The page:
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Yep, drivers of public buses have more leeway in carpool lanes than cops

Q. Honk: You recently wrote about a sheriff’s deputy in Los Angeles County using the carpool lane without a passenger and that officers often shouldn’t do it. Today, there was a double-length Orange County Transportation Authority bus that was out of service with no passengers using the carpool lane on the southbound 55 Freeway near the I-5. I called the OCTA and was told that it was OK. So police vehicles can’t/shouldn’t use the carpool lane in non-emergency situations, but out-of-service OCTA buses can?

– Jim Fuchs, Costa Mesa

A. Well … pretty much.

Like Honk mentioned a couple of weeks ago, police officers going solo in squad cars aren’t supposed to be in carpool lanes unless they are hustling to help someone, pursuing a bad guy, or using the lane to actively find traffic offenders.

And, yes, the county’s public-bus system can put its coaches in carpool lanes even if only the driver is in one of those big babies.

This is such a great question, Jim, that Honk answered it a half-dozen years ago. He went back to Joel Zlotnik, the spokesman for the Orange County Transportation Authority, who said the exemption in the law has not changed.

The reasoning is that the public doesn’t want its buses, and the on-the-clock drivers, stuck in traffic or late to bus stops. The driver may be headed to a route’s starting point, or going back to the bus yard.

Q. Hi Mr. Honk: I have a disabled-person placard. My husband bought a new truck. Do I need to contact the Department of Motor Vehicles to register his truck on the placard? When we are using the truck instead of my car, I’m always fearful we will be ticketed or towed when parking in a disabled space using my placard. Thank you!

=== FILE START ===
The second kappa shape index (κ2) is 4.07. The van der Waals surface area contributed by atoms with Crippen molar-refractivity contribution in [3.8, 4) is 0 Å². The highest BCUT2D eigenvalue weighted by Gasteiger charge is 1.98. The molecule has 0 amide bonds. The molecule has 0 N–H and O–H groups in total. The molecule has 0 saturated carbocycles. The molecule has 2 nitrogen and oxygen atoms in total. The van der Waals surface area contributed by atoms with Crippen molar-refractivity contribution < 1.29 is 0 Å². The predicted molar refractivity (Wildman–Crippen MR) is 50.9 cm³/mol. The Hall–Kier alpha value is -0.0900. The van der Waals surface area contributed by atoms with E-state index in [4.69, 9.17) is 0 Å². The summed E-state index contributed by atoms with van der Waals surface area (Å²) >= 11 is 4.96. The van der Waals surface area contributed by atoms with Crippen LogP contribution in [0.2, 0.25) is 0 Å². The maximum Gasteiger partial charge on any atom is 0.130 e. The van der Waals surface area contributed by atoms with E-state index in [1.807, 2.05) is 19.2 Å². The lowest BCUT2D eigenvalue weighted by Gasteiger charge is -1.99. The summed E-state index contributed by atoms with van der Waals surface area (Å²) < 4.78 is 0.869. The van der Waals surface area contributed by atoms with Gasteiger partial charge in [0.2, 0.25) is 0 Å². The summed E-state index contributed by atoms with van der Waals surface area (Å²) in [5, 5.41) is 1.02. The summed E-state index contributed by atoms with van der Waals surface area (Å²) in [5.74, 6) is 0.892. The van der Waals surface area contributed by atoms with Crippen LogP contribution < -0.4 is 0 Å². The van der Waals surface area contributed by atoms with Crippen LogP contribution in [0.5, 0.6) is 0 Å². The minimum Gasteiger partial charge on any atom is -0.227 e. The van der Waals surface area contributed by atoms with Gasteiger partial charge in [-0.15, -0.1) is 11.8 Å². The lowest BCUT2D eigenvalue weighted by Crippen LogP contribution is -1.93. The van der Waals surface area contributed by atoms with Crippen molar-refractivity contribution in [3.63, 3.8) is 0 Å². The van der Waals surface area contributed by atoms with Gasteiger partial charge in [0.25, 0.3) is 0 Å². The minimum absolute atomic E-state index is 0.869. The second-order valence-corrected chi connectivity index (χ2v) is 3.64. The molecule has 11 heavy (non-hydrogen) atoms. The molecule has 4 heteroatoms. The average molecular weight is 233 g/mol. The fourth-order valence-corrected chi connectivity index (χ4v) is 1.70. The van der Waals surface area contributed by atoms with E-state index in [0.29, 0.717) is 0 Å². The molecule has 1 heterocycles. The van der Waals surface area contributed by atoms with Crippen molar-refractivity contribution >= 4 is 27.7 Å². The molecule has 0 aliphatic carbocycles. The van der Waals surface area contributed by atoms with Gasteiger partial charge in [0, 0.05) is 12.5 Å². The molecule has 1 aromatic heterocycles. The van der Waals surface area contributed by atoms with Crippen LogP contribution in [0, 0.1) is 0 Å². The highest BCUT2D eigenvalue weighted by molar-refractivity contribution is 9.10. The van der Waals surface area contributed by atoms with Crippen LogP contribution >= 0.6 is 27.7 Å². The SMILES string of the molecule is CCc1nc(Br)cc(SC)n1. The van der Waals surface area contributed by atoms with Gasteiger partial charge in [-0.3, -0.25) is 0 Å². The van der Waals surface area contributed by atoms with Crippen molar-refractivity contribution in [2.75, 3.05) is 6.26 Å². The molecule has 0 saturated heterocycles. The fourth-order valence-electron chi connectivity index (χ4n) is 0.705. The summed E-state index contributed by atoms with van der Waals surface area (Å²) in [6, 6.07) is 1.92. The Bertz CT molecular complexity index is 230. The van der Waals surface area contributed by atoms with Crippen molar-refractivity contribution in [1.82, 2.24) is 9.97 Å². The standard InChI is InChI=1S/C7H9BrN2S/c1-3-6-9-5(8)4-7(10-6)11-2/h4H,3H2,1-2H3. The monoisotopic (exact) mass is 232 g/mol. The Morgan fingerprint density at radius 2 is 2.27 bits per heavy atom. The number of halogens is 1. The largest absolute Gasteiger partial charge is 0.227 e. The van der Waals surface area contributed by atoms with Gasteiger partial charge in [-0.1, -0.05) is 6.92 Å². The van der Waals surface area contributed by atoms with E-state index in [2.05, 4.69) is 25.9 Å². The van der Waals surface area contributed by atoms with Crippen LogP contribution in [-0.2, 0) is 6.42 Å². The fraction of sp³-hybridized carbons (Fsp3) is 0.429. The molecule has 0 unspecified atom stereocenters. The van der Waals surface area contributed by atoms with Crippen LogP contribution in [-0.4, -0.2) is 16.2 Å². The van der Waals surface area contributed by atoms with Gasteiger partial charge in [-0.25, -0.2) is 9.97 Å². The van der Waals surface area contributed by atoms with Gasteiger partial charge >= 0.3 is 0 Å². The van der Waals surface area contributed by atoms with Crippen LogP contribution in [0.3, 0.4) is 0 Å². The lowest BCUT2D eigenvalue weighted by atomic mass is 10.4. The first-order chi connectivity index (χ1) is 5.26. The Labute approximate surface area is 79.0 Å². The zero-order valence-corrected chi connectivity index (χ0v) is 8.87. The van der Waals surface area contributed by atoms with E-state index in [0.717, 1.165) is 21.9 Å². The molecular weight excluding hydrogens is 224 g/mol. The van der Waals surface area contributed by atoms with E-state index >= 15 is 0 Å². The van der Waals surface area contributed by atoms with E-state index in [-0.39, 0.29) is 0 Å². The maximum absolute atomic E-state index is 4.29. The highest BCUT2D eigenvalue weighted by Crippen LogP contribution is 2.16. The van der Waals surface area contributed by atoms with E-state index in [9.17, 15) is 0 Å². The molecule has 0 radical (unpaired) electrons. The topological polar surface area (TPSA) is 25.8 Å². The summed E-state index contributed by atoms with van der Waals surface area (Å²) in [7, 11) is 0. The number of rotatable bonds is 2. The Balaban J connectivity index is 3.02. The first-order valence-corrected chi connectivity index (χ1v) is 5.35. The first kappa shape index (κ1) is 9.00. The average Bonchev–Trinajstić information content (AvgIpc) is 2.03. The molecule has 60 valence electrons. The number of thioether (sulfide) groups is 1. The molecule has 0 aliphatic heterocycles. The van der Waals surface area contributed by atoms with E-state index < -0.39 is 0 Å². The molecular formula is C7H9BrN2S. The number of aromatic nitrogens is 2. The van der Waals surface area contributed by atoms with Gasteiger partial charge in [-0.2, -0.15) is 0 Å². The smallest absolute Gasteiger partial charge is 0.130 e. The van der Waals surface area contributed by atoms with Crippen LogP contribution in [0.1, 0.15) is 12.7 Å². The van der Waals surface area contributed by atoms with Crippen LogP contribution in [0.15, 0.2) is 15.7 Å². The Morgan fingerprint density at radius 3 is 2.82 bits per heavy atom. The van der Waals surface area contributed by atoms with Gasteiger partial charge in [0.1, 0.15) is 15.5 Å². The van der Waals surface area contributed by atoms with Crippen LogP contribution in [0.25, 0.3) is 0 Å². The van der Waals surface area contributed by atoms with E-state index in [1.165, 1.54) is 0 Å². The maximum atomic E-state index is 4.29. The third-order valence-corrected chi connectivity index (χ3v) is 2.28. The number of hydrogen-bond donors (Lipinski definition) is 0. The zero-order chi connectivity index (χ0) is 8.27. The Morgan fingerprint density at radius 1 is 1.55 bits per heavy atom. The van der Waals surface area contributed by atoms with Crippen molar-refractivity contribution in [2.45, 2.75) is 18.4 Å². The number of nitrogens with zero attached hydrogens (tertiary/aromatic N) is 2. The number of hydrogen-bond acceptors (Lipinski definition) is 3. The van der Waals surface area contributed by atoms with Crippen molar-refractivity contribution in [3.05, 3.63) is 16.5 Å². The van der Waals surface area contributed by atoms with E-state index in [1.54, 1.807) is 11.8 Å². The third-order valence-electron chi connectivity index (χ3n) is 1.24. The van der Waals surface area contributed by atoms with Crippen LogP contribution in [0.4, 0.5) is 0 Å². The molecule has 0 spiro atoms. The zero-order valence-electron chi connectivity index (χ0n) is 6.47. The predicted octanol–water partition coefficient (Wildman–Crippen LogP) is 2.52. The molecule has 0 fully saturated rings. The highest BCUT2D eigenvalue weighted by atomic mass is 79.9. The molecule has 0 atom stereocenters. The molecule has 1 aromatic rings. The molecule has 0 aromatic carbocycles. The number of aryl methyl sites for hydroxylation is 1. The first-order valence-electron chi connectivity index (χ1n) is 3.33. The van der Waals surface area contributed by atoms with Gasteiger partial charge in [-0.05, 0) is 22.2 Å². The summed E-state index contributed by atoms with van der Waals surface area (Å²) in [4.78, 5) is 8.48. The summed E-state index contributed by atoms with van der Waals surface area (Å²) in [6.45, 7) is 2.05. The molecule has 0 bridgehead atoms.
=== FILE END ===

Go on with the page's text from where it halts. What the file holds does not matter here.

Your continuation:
– Joyce Combes, Rancho Santa Margarita

A. Good news:

You don’t have to deal with the DMV on this one.

“There is no need to contact the DMV,” Artemio Armenta, a spokesman for the agency told Honk in an email. “The Disabled Person Parking Placard is issued to the individual, (so) the placard can be placed in a vehicle, as long as the person to whom the placard is assigned to is in the vehicle. …

“Once you have a Disabled Person Parking Placard, you must be able to show law enforcement that you are the actual recipient of the placard,” he said. “The placard has a number that corresponds to a number on a card, which you’re advised to keep with you. You can carry your placard in your husband’s truck.”

Armenta said you can use that placard in any vehicle, such as a rental, a borrowed car or while a friend or relative is giving you a lift.

Honkin’ spotted: On the wall of Baja Sonora, a Mexican-food joint in Los Alamitos, is a framed photo of a Register newspaper clipping from decades ago. It shows Kate Rea, 85, and Ella Wallop, 80, flanking the Los Alamitos mayor in a ceremony and points out that Katella Street (and now Avenue) was named after the sisters.

According the Register’s archives, in 1896, their father, John Rea, needed a name for his walnut ranch and combined his daughter’s names to create it. The street, a high school and the Katella Grill and Katella Bakery restaurants were beneficiaries.

To ask Honk questions, reach him at He only answers those that are published. To see Honk online:

Source: Orange County Register

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